<<If the datainput rate is high and processing is low then again the system will crash. so you'll have to make some pause mechanism to put things on halt until it sees that the queued threads are under control.
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Accepted Solution

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gordon_vt02 earned 300 total points
Comment Utility
You should look into the java.util.concurrent libraries and use an ExecutorService to manage your threads instead of creating a new Thread for every request.  You can use the static methods of the Executors object to create thread pools with various options.  I think Executors.newCachedThreadPool() would probably meet your needs, although you may want to go with Executors.newFixedThreadPool() if you find that you are still running out of memory by creating too many threads at peak times.

You can then write a helper class that implements either Runnable or Callable<>, depending on whether or not you need a return value, and ask the ExecutorService to run that task for you.  The system will handle caching the threads and managing your processes for you.

Probably also not a bad idea to move the socket code into an instance method of your Test class instead of putting it into the main method.  This way you can add methods to signal the server to stop so you can shutdown the ExecutorService gracefully.  The "executors.submit(...)" calls all return a Future<> object that you can use to monitor the state of the thread if you need to.

java.util.conurrent API: http://download.oracle.com/javase/6/docs/api/java/util/concurrent/package-summary.html
public class Test {
    public static void main(String[] args)
    {
        ExecutorService executors = Executors.newCachedThreadPool();
        DatagramSocket serverSocket = new DatagramSocket(23456);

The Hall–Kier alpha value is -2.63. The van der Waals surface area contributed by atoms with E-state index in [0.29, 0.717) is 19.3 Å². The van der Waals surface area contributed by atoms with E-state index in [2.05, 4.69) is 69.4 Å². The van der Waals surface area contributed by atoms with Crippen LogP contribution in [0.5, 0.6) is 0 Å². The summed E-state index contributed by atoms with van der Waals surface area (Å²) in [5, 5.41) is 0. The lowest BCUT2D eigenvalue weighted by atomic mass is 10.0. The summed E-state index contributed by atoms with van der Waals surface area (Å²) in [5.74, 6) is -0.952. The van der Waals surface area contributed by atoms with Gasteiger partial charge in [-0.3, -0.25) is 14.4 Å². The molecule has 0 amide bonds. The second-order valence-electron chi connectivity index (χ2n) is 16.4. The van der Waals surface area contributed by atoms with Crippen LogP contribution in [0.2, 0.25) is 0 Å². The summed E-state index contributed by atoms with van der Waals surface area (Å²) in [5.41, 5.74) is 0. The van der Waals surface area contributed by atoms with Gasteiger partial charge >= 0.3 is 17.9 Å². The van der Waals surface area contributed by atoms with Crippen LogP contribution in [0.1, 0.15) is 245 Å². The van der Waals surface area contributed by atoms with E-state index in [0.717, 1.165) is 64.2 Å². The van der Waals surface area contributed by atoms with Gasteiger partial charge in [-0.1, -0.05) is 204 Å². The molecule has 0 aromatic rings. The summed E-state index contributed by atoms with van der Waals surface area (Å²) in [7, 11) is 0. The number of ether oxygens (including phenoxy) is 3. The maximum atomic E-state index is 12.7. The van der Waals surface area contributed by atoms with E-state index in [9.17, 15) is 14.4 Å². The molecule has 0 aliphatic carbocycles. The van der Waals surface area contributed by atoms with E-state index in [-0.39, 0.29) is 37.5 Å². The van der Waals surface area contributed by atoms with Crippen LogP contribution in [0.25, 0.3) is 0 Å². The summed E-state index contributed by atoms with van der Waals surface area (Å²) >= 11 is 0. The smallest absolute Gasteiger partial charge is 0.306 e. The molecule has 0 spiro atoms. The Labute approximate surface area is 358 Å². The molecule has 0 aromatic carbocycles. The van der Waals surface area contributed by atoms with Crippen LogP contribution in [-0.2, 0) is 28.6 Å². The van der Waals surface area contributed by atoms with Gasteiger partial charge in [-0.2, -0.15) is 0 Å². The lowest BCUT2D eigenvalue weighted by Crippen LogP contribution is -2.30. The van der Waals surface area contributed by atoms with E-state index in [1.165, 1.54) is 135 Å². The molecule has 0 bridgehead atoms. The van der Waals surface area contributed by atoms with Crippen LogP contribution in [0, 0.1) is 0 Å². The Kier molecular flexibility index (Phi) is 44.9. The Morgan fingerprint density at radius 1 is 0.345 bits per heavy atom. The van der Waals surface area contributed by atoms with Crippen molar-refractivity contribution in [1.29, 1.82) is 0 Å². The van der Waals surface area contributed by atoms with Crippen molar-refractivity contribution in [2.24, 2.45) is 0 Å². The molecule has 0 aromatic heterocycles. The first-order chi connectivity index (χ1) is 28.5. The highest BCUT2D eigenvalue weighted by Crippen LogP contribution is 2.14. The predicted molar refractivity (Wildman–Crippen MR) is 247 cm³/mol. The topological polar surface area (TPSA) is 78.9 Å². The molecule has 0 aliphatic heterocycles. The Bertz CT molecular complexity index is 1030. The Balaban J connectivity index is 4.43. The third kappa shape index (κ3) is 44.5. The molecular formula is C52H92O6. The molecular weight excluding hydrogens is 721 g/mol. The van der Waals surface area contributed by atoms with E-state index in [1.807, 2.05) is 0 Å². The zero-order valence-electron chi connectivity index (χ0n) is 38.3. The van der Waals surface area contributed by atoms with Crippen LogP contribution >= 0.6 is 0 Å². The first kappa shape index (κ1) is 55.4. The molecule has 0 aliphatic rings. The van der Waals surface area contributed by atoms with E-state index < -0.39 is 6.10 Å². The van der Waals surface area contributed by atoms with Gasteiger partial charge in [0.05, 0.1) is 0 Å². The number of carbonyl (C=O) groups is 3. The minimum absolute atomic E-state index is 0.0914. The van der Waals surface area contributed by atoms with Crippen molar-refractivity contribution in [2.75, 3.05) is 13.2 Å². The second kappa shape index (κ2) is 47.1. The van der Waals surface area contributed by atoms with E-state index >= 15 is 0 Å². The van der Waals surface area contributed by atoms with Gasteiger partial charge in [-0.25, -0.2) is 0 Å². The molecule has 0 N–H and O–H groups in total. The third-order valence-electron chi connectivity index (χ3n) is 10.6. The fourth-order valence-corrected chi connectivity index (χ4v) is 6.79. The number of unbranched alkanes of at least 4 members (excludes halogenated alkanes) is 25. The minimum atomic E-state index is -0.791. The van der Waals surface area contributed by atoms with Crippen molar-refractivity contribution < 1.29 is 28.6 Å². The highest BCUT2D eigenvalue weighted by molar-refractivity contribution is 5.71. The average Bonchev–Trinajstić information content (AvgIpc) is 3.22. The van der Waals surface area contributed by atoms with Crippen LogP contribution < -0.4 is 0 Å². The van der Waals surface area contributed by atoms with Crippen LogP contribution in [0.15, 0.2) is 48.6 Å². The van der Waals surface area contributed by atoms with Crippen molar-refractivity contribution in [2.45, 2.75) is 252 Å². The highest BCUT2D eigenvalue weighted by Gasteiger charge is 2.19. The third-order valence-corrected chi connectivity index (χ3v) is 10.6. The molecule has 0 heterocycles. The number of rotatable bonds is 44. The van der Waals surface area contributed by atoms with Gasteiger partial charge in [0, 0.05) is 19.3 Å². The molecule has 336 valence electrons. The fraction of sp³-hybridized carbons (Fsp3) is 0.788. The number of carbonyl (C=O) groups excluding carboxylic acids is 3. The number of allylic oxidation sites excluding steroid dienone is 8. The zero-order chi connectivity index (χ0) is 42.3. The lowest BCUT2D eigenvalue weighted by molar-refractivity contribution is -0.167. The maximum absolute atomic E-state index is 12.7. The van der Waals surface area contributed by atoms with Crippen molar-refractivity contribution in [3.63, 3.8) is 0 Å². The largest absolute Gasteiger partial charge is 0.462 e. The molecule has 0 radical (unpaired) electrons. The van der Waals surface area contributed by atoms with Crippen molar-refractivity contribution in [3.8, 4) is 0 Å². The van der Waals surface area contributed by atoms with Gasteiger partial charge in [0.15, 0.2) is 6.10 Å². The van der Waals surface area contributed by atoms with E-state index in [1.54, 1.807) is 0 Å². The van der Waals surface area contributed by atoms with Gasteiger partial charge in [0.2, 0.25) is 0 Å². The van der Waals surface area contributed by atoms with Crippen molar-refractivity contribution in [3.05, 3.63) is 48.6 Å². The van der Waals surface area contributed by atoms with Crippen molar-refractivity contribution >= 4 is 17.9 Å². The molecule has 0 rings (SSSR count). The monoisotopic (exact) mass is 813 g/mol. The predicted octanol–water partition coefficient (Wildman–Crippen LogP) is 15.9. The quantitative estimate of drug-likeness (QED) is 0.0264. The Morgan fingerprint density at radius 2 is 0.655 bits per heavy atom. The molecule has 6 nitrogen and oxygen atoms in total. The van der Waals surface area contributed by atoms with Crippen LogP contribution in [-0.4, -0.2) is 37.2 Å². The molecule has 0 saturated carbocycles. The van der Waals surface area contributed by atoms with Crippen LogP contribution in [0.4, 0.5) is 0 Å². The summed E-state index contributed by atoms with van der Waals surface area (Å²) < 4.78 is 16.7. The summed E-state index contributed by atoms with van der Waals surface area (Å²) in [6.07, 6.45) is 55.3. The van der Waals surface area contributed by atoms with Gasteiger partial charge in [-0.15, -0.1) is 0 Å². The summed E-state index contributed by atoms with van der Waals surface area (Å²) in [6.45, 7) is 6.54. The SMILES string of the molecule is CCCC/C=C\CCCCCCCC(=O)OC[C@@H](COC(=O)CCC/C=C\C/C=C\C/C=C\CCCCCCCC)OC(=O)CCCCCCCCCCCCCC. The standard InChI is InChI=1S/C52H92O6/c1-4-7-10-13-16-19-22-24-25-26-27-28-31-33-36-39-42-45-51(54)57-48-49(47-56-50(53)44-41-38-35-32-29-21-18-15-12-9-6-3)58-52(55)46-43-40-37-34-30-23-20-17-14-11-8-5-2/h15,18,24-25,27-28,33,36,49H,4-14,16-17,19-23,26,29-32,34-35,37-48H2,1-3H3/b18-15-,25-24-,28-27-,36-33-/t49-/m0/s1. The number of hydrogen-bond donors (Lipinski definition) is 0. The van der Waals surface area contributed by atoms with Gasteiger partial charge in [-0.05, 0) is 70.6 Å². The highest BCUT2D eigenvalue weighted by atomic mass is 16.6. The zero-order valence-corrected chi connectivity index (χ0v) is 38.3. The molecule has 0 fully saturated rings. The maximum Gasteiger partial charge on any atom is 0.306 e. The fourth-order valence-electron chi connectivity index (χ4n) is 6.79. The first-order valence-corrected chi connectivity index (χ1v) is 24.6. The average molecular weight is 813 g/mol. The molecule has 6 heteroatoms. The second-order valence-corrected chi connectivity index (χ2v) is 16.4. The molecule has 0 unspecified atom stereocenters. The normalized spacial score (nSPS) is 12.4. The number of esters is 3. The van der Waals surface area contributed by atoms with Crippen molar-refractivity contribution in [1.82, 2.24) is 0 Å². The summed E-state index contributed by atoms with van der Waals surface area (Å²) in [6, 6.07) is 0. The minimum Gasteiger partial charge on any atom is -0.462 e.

byte[] receiveData = new byte[1024];
        while(true)
        {
            receiveData = new byte[1024];
            DatagramPacket receivePacket = new DatagramPacket(receiveData, receiveData.length);
            serverSocket.receive(receivePacket);
            String input = new String(receivePacket.getData());
            executors.submit(new RuleProcessor(input));
        }
        executors.shutdown();
    }

    private static class RuleProcessor implements Runnable {
        private final String input;

        public RuleProcessor(String input) {
            this.input = input;
        }
        
        @Override
        public void run() {
            // process input with rules
        }
    }
}

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by:shanikawm
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@gordon_vt02,

Ineteresting suggetions. Actually I want a gracefull shoutdown method also since there are some database connection in this program.

One clarofication need, Why the class RuleProcessor static? What happened if 2 inputs are proccessed at the same time by different threads?
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by:gordon_vt02
Comment Utility
Marking an inner class static will make your application perform better because it does not need to include or instantiate a reference to its wrapping object.  Since the RuleProcessor does not need to access any of the members of its enclosing Test object, there is no need to make it a non-static class.  Each instantiation of the RuleProcessor will be its own object and there will be no thread contention between them.

I'd recommend using an AtomicBoolean as a member of the Test class to control the stop state.  You can have a method that checks and sets it to true when you want the server to shutdown.  Check that variable in your while loop instead of saying "while (true)," and then handle the socket and JDBC shutdown once the loop exits.

The executors.shutdown() method will attempt to allow all queued processes to finish before it stops.  There are other methods that will allow you to wait for that to complete before stopping your DB connections or you can use the shutdownNow() method that will try to stop all running processes and will not execute any that are waiting in the queue.